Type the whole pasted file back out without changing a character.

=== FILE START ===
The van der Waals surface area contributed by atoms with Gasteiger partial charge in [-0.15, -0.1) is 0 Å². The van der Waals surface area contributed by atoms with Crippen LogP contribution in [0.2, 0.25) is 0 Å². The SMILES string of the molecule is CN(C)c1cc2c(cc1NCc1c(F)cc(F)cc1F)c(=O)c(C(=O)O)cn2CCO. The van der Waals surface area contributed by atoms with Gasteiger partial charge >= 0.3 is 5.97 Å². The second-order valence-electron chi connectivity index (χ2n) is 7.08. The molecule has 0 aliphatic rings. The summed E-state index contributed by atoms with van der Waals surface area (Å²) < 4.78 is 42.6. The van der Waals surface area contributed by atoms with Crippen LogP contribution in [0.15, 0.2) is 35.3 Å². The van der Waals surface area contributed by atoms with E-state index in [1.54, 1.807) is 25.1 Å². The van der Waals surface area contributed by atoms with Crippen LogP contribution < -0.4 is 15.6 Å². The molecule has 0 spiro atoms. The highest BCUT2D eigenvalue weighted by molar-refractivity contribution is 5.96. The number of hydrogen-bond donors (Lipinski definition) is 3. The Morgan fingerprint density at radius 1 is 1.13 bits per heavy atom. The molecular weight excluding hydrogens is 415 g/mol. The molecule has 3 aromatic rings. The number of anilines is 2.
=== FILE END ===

The van der Waals surface area contributed by atoms with Gasteiger partial charge in [-0.15, -0.1) is 0 Å². The van der Waals surface area contributed by atoms with Crippen LogP contribution in [0.2, 0.25) is 0 Å². The SMILES string of the molecule is CN(C)c1cc2c(cc1NCc1c(F)cc(F)cc1F)c(=O)c(C(=O)O)cn2CCO. The van der Waals surface area contributed by atoms with Gasteiger partial charge >= 0.3 is 5.97 Å². The second-order valence-electron chi connectivity index (χ2n) is 7.08. The molecule has 0 aliphatic rings. The summed E-state index contributed by atoms with van der Waals surface area (Å²) < 4.78 is 42.6. The van der Waals surface area contributed by atoms with Crippen LogP contribution in [0.15, 0.2) is 35.3 Å². The van der Waals surface area contributed by atoms with E-state index in [1.54, 1.807) is 25.1 Å². The van der Waals surface area contributed by atoms with Crippen LogP contribution < -0.4 is 15.6 Å². The molecule has 0 spiro atoms. The highest BCUT2D eigenvalue weighted by molar-refractivity contribution is 5.96. The number of hydrogen-bond donors (Lipinski definition) is 3. The Morgan fingerprint density at radius 1 is 1.13 bits per heavy atom. The molecular weight excluding hydrogens is 415 g/mol. The molecule has 3 aromatic rings. The number of anilines is 2.